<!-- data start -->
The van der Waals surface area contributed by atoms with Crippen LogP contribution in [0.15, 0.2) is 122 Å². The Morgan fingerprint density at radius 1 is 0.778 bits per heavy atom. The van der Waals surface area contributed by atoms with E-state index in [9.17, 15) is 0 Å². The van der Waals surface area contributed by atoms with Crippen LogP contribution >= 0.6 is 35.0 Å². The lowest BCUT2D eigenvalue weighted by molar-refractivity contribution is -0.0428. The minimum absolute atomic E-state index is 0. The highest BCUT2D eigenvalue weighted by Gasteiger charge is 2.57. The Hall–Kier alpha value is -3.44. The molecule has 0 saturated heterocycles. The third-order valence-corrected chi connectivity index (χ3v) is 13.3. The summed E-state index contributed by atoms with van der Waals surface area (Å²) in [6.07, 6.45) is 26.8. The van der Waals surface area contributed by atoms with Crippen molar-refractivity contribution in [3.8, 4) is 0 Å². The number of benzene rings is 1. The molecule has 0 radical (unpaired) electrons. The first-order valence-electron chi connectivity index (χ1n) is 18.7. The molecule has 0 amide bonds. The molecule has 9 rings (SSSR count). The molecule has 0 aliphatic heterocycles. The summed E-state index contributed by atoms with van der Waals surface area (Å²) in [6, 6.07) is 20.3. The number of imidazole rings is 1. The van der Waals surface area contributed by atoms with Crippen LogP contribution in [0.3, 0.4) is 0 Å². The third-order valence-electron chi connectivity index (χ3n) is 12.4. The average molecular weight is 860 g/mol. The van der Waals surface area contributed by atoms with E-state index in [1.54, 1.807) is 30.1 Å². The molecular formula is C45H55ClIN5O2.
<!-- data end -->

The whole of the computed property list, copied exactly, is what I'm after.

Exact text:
The van der Waals surface area contributed by atoms with Crippen LogP contribution in [0.15, 0.2) is 122 Å². The Morgan fingerprint density at radius 1 is 0.778 bits per heavy atom. The van der Waals surface area contributed by atoms with E-state index in [9.17, 15) is 0 Å². The van der Waals surface area contributed by atoms with Crippen LogP contribution >= 0.6 is 35.0 Å². The lowest BCUT2D eigenvalue weighted by molar-refractivity contribution is -0.0428. The minimum absolute atomic E-state index is 0. The highest BCUT2D eigenvalue weighted by Gasteiger charge is 2.57. The Hall–Kier alpha value is -3.44. The molecule has 0 saturated heterocycles. The third-order valence-corrected chi connectivity index (χ3v) is 13.3. The summed E-state index contributed by atoms with van der Waals surface area (Å²) in [6.07, 6.45) is 26.8. The van der Waals surface area contributed by atoms with Crippen molar-refractivity contribution in [3.8, 4) is 0 Å². The number of benzene rings is 1. The molecule has 0 radical (unpaired) electrons. The first-order valence-electron chi connectivity index (χ1n) is 18.7. The molecule has 0 amide bonds. The molecule has 9 rings (SSSR count). The molecule has 0 aliphatic heterocycles. The summed E-state index contributed by atoms with van der Waals surface area (Å²) in [6, 6.07) is 20.3. The number of imidazole rings is 1. The van der Waals surface area contributed by atoms with Crippen LogP contribution in [0.3, 0.4) is 0 Å². The third-order valence-electron chi connectivity index (χ3n) is 12.4. The average molecular weight is 860 g/mol. The van der Waals surface area contributed by atoms with E-state index in [1.54, 1.807) is 30.1 Å². The molecular formula is C45H55ClIN5O2.